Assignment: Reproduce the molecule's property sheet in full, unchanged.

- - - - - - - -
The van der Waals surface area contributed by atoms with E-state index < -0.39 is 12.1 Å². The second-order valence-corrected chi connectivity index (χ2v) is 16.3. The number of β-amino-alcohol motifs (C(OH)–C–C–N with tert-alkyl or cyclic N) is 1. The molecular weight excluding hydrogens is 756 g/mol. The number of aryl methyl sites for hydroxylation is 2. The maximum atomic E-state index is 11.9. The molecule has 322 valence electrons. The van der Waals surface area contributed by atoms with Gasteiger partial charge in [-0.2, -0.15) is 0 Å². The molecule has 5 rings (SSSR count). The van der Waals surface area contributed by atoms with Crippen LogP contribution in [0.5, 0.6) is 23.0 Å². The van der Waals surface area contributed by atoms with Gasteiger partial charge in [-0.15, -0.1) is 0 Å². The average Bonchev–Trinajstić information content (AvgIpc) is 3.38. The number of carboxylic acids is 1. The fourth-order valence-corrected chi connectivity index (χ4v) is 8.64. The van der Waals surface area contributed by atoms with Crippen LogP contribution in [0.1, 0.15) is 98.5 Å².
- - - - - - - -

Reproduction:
The van der Waals surface area contributed by atoms with E-state index < -0.39 is 12.1 Å². The second-order valence-corrected chi connectivity index (χ2v) is 16.3. The number of β-amino-alcohol motifs (C(OH)–C–C–N with tert-alkyl or cyclic N) is 1. The molecular weight excluding hydrogens is 756 g/mol. The number of aryl methyl sites for hydroxylation is 2. The maximum atomic E-state index is 11.9. The molecule has 322 valence electrons. The van der Waals surface area contributed by atoms with Gasteiger partial charge in [-0.2, -0.15) is 0 Å². The molecule has 5 rings (SSSR count). The van der Waals surface area contributed by atoms with Crippen LogP contribution in [0.5, 0.6) is 23.0 Å². The van der Waals surface area contributed by atoms with Gasteiger partial charge in [-0.15, -0.1) is 0 Å². The average Bonchev–Trinajstić information content (AvgIpc) is 3.38. The number of carboxylic acids is 1. The fourth-order valence-corrected chi connectivity index (χ4v) is 8.64. The van der Waals surface area contributed by atoms with Crippen LogP contribution in [0.1, 0.15) is 98.5 Å².